5. Also in a forward position are several three-lobed leaves. Most have a gentle curl with lots of ‘slashes’ around the edges, but the leaf in the upper left has a pronounced curl which must be hollowed out with spoon gouges
6. Carve the plum on the left and the peapods on the right, then excavate around and under the leaves and stems to expose the lower levels. Here you can carve the small, flat flowers that populate the undergrowth – a Gibbons trademark. Link them together so that a solid band of wood is concealed behind them to create a supporting structure, allowing the stems to be very thin and ‘fly’ over the lower areas
Top tip: Thin stems which turn across the grain tend to break in the short-grain turn. You can strengthen them by cutting a thin sliver of long-grain wood and gluing it to the underside of the turn where it will be invisible when finished.
7. Repeat these processes on the top part of the base section which is above the flat attachment platform. The top section has some flowers, some small cones and roses, some stems and several of the flat ‘undergrowth’ flowers
8. Finish the base layer by carving some rudimentary leaves as ‘undergrowth’ around the support platform, then lay the carving face down on a soft surface and undercut from the back. Shave away under the leaf and flower edges to give a sharp edge, and open through all the gaps between the foliage so the whole piece looks light and airy from the front and sides
9a. Lime wood generally needs a light sanding with fine abrasive to remove odd fibres, but don’t lose the texture or blur the details. The photos show the finished base layer from the front and sides. Now is the time to fix your hanging fittings on the back before the next layers go on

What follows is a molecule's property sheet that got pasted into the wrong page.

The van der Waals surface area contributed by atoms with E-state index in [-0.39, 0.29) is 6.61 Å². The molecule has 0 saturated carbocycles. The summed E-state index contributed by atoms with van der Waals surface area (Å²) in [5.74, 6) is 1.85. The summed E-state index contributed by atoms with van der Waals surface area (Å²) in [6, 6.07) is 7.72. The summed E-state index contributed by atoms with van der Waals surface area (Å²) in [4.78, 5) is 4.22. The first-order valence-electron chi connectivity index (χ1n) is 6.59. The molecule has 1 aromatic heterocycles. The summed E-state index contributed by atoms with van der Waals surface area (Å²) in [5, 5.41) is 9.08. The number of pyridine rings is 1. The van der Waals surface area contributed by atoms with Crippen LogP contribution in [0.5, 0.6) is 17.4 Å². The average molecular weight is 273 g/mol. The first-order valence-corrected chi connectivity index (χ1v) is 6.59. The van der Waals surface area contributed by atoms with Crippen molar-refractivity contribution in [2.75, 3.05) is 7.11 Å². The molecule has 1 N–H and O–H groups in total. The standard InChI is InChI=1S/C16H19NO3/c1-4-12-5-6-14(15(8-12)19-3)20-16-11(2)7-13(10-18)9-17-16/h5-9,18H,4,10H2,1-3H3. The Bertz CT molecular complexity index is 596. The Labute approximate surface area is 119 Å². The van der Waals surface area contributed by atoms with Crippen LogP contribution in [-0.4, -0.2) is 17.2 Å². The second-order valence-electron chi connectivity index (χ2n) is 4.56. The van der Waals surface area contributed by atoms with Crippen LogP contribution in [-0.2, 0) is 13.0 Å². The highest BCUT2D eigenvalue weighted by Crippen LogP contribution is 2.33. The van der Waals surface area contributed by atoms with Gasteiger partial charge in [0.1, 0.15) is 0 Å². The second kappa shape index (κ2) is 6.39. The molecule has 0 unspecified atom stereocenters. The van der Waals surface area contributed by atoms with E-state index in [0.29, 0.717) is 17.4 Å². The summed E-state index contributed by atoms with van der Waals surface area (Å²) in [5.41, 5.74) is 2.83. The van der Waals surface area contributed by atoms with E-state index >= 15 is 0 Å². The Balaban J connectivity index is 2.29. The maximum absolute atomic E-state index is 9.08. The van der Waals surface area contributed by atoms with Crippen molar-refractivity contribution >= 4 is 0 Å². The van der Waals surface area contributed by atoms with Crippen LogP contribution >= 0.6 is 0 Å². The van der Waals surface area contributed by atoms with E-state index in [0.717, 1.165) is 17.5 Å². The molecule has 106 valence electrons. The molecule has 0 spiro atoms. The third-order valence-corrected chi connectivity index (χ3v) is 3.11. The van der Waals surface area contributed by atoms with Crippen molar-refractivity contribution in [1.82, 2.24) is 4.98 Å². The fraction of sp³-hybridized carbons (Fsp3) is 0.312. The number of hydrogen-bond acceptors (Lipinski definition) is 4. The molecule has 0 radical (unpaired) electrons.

Carving the middle layer
10. Rough out the levels of the middle layer, which sits on the support platform of the base layer. The elements on this layer are mainly large flowers that require the full thickness of the 50mm board. The peaches in the middle will be the support points for the forward layer
11. Several of the flowers need deep hollowing and the bulk of this is best done now. It is easier to work if you secure the piece on its side in a bench vice with some padding. You can first make a hole with a drill, then open it out to the required width and depth with a spoon gouge. The flowers are ‘foreshortened’ with an oval hollow to make them look deeper than the 50mm board
12. The large bell-shaped flowers mostly have a gap among the upper petals which gives a view of the interior and the rear petals. The gap makes the final hollowing a little easier, but also more necessary as all the petals must be thin with sharp edges
13. There are more hollow flowers in the top left, including a crocus flower hollowed through from the stem end to the open top – a motif favoured by Gibbons at Hampton Court